FAST Sonnets in Cyberspace #5

“Shot through the heart” — are You to blame? (Who gives
Love a bad name?) Oh human heart Maker,
When my heart aches, let it be … because lives
In me living Sword, the dark heart-Breaker …
Because Your arrow pierces wounded chest.
But You fired at me? How could you betray
So heartlessly, like sewer-lover? Oh, quest
Of ages, test of sages — and belay
Rope threads (as knee-jerk heart rages) into
Scarred soul-jest heart on harpoon of heaven.
Love-Slayer, help me pull Your sure shaft through.
(When Your heart breaks, “no, it don’t break even.”)
   Rappel, please, down Your arrow-toting rope —
   Tie me and my pain to Your heartache hope.

© Bruce William Deckert 2014


The first stanza begins with a song lyric from Bon Jovi, and the last stanza ends with a song lyric from The Script. The sonnet addresses — and attempts to reconcile — some song lyrics from the Scriptures:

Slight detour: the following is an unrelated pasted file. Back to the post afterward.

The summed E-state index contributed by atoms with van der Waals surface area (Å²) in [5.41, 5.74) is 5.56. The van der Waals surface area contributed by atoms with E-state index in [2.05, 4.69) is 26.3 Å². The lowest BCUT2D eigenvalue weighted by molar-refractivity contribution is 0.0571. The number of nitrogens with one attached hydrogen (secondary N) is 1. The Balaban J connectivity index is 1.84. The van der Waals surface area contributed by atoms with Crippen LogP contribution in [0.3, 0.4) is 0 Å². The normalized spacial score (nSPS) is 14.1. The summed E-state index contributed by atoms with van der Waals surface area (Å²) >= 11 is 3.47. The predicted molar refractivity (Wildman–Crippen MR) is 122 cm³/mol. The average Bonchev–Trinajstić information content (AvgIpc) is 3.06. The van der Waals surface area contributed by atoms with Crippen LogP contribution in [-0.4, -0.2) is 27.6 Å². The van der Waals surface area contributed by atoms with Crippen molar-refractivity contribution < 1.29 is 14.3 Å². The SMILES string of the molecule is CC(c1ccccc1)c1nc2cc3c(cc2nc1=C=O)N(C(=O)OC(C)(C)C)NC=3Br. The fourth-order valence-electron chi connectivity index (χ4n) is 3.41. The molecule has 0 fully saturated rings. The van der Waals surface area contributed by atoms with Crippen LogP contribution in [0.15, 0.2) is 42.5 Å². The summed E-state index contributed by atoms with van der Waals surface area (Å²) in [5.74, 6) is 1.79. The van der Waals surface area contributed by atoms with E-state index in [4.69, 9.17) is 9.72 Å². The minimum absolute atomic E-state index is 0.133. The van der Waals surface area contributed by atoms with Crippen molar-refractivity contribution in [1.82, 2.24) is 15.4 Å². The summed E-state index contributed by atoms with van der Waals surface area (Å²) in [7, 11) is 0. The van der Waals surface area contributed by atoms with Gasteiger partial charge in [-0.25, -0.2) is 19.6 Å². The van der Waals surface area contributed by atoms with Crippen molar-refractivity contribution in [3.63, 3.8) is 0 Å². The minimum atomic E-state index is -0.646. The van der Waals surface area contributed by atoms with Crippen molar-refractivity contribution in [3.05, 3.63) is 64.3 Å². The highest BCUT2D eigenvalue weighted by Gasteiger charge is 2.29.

“Your arrows have pierced me, and your hand has come down on me.” — Psalm 38: 2

“He drew his bow and made me the target for his arrows. He pierced my heart with arrows from his quiver.” — Lamentations 3: 12-13

“The arrows of the Almighty are in me.” — Job 6: 4

This is a Shakespearean (or English) sonnet — a 14-line poem with 10 syllables per line, comprised of three stanzas (of four lines each) plus a closing couplet. The rhyme scheme — the pattern of rhymes at the end of each line — is as follows: abab cdcd efef gg.

For today’s time-challenged reader, the sonnet might be the best poem structure: 14 brief and (ideally) power-packed lines.

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